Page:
VATICAN CITY, DEC. 18, 2003 (Zenit.org).- Pilgrims and TV audiences worldwide know about the outsized Nativity scene displayed in St. Peter’s Square each Christmas.
But not all of them know that it was a novelty brought to the Vatican by none other than John Paul II.
Noticing the absence of Christmas decorations in the area enclosed by the Bernini colonnade, in 1982 the Pope suggested that the mystery that occurred in Bethlehem be represented in the area, in keeping with the Nativity spirit realized by St. Francis of Assisi in 1223.
Now, 20 people work for three months every year to design and build the Vatican’s Nativity ensemble. Various plans are proposed to the Vatican’s technical services, including architects and engineers. An ad hoc commission is set up to carry out the selected design.
There are endless details to be attended to: choice of place, architectural structure, decorations, straw, fir trees, music, etc. Every year is different.
Construction as such begins in St. Peter’s Square on Dec. 8, feast of the Immaculate Conception of Mary. It ends on Dec. 17. The Nativity scene is on display until Feb. 2, the feast of the Presentation of the Child Jesus in the Temple.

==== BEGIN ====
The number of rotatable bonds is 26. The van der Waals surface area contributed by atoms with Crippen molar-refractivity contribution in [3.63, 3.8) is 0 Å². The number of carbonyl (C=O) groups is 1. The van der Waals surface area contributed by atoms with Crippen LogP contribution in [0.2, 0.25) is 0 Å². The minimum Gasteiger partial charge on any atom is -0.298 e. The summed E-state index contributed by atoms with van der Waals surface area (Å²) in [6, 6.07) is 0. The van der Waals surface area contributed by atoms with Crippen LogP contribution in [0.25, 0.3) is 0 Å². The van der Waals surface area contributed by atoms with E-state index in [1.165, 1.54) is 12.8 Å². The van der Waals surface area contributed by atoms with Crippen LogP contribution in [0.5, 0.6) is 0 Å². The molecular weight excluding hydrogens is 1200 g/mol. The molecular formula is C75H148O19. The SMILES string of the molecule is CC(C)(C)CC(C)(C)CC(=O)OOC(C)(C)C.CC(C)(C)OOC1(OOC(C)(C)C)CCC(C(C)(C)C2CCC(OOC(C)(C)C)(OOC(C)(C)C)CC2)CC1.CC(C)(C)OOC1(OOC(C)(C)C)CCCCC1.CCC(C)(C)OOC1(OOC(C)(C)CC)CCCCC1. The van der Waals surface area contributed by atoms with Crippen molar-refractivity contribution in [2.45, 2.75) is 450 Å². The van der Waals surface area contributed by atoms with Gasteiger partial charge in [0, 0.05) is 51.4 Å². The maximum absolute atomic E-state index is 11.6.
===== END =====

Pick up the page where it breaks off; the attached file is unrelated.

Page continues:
Of the 17 personages of the Nativity, nine are old in origin. They were part of the Nativity prepared in 1842 by St. Vincent Pallotti, in the Roman Church of Sant’Andrea della Valle. The other eight were added over the years to enrich the ensemble.
The novelty this year is that the Nativity is circular in shape, so that it can be appreciated from all points of the square.
At the center is the simple presentation of the nativity, with Jesus, Mary and Joseph. On the sides are scenes of daily life, as well as men and women in adoration before the Messiah, to whom they offer gifts.
The Christian symbols of water and fire are displayed on the sides of the Nativity. The water flows from two large receptacles, representing the source of life. The fire, including a chimney, represents the light and warmth of Christ.
Next to the Nativity scene is a monumental Christmas tree — this year, a 30-meter fir from Val d’Aosta in the Italian Alps.